An Integrated RELAP5-3D and Multiphase CFD Code System Utilizing a Semi Implicit Coupling Technique Page: 4 of 12
This article is part of the collection entitled: Office of Scientific & Technical Information Technical Reports and was provided to Digital Library by the UNT Libraries Government Documents Department.
The following text was automatically extracted from the image on this page using optical character recognition software:
2001 RELAP5 International Users Seminar
Sun Valley, Idaho
September 5-7, 2001
program has no formal time step size requirements for
numerical stability. This is not to say that the iterative
solution procedure will converge for any size time step;
it will not. However, since the material Courant limit
does not determine stability, the nodalization of the CFD
program can be small enough to resolve the fluid flow
patterns in a manner typical for CFD calculations
without violating any formal stability criteria.
It should be noted that the semi-implicit coupling
algorithm can be implemented as a master process for
any number of system codes. However, the
implementation into the RELAP series of codes is easier
since they use a "single-shot" linearization technique.
By only linearizing the conservation equations once per
time step, the coupling coefficients remain fixed during
the course of the time step. If the conservation equations
are linearized more than once per time step, new
coupling coefficients would be calculated at each
iteration in the master process and the slave process
would need to recalculate the flow field for each new set
of coupling coefficients. In the present implementation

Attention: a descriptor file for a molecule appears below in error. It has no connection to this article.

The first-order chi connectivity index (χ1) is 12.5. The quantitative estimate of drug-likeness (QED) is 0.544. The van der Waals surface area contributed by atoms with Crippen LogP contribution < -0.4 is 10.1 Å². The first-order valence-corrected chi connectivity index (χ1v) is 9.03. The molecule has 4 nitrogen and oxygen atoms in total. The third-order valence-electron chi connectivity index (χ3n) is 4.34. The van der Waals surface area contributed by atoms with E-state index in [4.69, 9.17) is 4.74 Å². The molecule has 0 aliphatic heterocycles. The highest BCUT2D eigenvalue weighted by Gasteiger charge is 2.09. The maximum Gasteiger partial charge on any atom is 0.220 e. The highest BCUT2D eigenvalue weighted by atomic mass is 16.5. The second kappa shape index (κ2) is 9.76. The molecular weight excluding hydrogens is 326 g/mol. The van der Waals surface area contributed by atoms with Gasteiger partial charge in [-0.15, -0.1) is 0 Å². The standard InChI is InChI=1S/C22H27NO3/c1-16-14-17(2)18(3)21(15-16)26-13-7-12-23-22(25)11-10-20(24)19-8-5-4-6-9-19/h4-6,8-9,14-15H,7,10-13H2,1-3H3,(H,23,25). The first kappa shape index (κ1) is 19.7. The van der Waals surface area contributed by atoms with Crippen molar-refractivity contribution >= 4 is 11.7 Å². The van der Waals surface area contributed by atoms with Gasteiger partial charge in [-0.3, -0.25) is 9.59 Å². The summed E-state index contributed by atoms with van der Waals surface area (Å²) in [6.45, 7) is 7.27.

in the CFD program, this additional requirement would
result in significantly longer execution times.
Implementation in the CFD Program
The CFD program which was chosen to be coupled with
RELAP5-3D was based on the CFDS-FLOW3D
(Harwell Laboratory, 1992) (now CFX) program. The
program has been extensively modified to provide
multidimensional, multifield, heated, two-phase flow
capability. A four-field formulation [continuous liquid,
dispersed vapor (bubbles), continuous vapor and
dispersed liquid (drops)] is used to represent the
complete range of two-phase flow patterns from bubbly
through annular flow more accurately.
As stated previously, the role of the CFD program in this
coupling algorithm is to calculate the phasic flow rates
of mass, energy, volume and gaseous non-condensables
across the coupling plane. (For the remainder of this
paper, the phrase "net phasic flows rate" will refer to the
net phasic flow rates of mass, energy, volume, and the
mass flow rate of a non-condensable gas). Using the
CFD program to calculate the net phasic flow rates
across the coupling plane instead of calculating volume
conditions has many advantages. The first of these is the
ability to integrate the CFD results over the flow area at
the coupling plane. Since the coupling algorithm is a
function of only the net phasic flow rates, this technique
readily permits the coupling of one RELAP5-3D
volume to numerous CFD volumes. This is a
requirement of any coupled system/CFD code suite,
since the nodalization of system programs, such as